By Melissa Daniels | PA Independent
HARRISBURG — Those darn kids.
In the Republican Party, it’s the young crowd that’s pushing for diversity, a hot topic after last year’s elections.
Pew Research found a majority of Republican voters of all ages think the party could be more successful in national elections with more women and minority candidates, a view held by a larger share of voters 18 to 39.
About 64 percent of voters in that age group think more women nominees would help the GOP fare better in national elections, compared to 46 percent of voters 40 or older who share that view.
And about 68 percent of younger Republican voters think more racial and ethnic minorities would help the party, versus 49 percent of those 40 and older.
Young voters with an open mind about the types of candidates they’d like to see means parties may adjust their selections to win over this ever-growing demographic. But as a report from the College Republicans, “Grand Old Party for a Brand New Generation,” concludes, it’s about more than just fitting the mold.
“To shed the brand of being old-fashioned, the GOP need not just find young candidates who can make pop culture references with ease,” the report said. “Instead, candidates need to be able to show that they understand the problems young people face when it comes to economic opportunity and have a plan to break down the barriers that are standing in their way.”
As Republicans look to 2014 as an opportunity to take control of the U.S. Senate, candidate choices could become crucial in whether the party is successful. Recent history shows voters are increasingly open to supporting congressional candidates who don’t fit political stereotypes: In 2011, Rep. Allen West, R-Fla., became the first Republican to join the Congressional Black Caucus since 1997, and the current Congress has 20 female senators, the most in the nation’s history,
In Pennsylvania, the Republican Party has no female representatives at the national level. Inside the state House, the House Republican caucus has slightly more women than the Democrat caucus – about 19 percent compared to 17 percent, accounting for the 19-seat edge held by the GOP.
In the Senate, three female senators in the Republican Party compare with five across the aisle, making up 11 percent of the caucus versus about 22 percent.
In total, 17. 8 percent of the General Assembly are women, per the Center for Women and Politics at Chatham University.
Dovetailing with this diversity are active, young voters.
Whether the Republican Party listens to its younger iteration, though, may depend on how much they think those voters will turn out. According to Pew, about a third of the party’s voters are younger than 40.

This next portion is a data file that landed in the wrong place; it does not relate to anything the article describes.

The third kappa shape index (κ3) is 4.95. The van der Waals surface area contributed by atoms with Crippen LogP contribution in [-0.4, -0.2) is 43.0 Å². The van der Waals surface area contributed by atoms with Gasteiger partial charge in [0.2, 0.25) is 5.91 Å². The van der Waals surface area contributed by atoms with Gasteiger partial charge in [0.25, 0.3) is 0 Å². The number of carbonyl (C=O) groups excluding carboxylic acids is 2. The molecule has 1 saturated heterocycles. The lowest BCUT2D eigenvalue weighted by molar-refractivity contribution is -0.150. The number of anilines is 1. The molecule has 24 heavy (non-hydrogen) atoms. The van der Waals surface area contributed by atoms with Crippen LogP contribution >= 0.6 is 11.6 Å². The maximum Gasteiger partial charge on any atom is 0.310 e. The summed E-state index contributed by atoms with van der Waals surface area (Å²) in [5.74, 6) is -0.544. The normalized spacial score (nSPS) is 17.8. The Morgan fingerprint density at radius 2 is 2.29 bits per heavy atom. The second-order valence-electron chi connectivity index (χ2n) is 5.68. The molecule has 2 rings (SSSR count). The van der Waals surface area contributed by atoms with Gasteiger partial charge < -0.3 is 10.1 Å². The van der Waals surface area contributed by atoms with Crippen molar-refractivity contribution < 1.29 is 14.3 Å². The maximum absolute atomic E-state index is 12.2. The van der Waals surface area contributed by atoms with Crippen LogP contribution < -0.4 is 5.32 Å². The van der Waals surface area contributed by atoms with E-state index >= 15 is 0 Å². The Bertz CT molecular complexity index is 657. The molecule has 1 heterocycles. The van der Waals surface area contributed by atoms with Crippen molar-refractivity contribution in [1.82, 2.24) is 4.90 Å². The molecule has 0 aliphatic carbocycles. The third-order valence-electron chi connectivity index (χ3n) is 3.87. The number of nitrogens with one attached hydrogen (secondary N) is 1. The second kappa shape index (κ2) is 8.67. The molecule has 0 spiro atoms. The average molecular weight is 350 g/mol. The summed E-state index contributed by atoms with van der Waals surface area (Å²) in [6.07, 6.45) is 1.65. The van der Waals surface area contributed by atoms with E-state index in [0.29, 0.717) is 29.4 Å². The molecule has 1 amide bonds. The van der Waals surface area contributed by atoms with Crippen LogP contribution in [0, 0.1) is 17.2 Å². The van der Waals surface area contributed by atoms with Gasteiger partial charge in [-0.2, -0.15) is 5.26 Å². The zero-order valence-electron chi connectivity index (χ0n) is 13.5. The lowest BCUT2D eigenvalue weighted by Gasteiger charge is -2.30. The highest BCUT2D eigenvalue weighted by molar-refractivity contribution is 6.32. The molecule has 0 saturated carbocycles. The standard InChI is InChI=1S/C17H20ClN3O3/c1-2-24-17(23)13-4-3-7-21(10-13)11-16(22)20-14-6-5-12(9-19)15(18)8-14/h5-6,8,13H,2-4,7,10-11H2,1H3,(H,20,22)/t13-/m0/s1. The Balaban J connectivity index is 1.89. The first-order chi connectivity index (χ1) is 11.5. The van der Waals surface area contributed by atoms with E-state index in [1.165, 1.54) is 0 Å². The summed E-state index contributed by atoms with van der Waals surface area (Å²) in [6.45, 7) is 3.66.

Those voters, though, appear to want to see the tent open up to more nontraditional Republicans. About 45 percent of younger Republicans say the party is not “tolerant and open to all groups of people,” compared to 32 percent of older Republicans who share that view.
Pew’s research drew from a study conducted July 17-21, among 1,480 adults, including 497 Republican and Republican-leaning registered voters.
Dana Brown, executive director of the Pennsylvania Center for Women and Politics at Chatham University, said the Pew results are good news, because state parties may eventually choose more diverse candidates in response to voters’ desires.
In the past, parties, or even prospective female candidates themselves, may have held off out of fear of the “sexist voter” bias. But Brown’s research and others in the field show that’s not true, she said.
“When women do run for seats,” she said, “they tend to win or lose as t the same rates as men.”
They also prove to fundraise just as well as men, she said.
Despite this, picking non-traditional candidates may still be a slow change. The GOP, just like the Democrats, have to contend with closed primaries in Pennsylvania that typically see higher turnout from older, more traditional wings of the party – and the candidate selection process typically keeps that in mind, Brown said.
“Right now, as parties control a number of the nominating and gatekeeping aspects for candidate selection, it’ll still be a challenge to see some major changes quickly,” Brown said.
So while Republicans may continue to look to the party to break the mold, it still likely to take some time – at least until these young Republicans, and young Democrats, for that matter, can call their own shots.
Contact Melissa Daniels at email@example.com